The book "Rethinking Curating: Art after New Media" was published in
March 2010 by MIT Press and immediately became a standard work about
current developments in the field of curating new media art. It explores
the characteristics distinctive to new media art, including its
immateriality and its questioning of time and space, and relates them to
such contemporary art forms as video art, conceptual art, socially
engaged art, and performance art. The authors Sarah Cook and Beryl
Graham, both of whom have extensive experience as curators, offer
numerous examples of artworks and exhibitions to illustrate how the
roles of curators and audiences can be redefined in light of new media
art’s characteristics. They discuss modes of curating, from the familiar
default mode of the museum, through parallels with publishing,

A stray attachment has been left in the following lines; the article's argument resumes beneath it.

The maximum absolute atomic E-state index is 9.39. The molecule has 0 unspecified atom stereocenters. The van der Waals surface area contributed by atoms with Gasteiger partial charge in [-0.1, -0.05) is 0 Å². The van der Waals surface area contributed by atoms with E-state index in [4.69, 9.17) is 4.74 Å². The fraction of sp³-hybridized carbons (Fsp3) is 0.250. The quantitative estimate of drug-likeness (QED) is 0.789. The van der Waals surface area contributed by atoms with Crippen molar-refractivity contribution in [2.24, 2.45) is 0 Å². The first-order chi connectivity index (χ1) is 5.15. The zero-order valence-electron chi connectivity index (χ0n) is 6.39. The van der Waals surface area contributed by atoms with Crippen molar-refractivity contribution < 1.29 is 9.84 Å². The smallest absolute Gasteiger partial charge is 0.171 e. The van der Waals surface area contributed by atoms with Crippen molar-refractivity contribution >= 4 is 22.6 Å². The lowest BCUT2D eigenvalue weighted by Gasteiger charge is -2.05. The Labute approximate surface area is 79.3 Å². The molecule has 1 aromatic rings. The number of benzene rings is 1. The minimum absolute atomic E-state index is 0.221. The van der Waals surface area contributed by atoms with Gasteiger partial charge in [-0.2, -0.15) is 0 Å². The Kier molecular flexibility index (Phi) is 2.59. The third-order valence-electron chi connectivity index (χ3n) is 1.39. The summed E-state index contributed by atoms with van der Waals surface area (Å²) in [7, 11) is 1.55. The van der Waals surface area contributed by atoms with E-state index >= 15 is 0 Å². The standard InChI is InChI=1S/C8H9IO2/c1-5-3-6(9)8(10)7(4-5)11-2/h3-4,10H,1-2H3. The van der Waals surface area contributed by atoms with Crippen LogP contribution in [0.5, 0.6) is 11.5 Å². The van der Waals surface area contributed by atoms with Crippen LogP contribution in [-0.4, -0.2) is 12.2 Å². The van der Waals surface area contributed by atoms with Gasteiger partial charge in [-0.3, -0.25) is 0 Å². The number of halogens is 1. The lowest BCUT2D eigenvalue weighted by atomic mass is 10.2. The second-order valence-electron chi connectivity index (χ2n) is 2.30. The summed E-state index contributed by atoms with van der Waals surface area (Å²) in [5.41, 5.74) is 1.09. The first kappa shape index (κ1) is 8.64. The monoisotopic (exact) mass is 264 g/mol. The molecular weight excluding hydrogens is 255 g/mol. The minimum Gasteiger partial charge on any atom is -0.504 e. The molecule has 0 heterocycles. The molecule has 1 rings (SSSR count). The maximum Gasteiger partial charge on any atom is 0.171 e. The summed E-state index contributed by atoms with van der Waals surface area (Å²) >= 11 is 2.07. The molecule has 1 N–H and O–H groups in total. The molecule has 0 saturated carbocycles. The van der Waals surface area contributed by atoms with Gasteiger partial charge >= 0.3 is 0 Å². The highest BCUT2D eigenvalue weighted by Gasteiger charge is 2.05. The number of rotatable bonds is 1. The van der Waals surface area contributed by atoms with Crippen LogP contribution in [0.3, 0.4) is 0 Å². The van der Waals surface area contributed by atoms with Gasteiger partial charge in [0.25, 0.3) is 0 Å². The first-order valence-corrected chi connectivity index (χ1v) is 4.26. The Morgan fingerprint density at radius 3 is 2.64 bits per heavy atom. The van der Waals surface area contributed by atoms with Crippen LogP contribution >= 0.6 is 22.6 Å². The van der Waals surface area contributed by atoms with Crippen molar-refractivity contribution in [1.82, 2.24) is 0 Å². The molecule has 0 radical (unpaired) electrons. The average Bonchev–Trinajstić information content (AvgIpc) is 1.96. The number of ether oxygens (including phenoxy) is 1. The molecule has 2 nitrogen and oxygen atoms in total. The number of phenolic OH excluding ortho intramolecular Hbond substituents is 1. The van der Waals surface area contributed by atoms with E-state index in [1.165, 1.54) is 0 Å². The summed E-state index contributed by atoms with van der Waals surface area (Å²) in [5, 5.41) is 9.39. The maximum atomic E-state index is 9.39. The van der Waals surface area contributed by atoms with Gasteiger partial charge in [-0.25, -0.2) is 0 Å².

broadcasting, festivals, and labs, to more recent hybrid ways of working
online and off, including collaboration and social networking.
Rethinking Curating offers curators a route through the hype around
platforms and autonomous zones by following the lead of current artists'
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Sarah Cook is a curator and writer based in Newcastle upon Tyne, UK. She
is currently a research fellow at the University of Sunderland where
she co-founded and co-edits CRUMB, the online resource for curators of
new media art and teaches on the MA Curating course.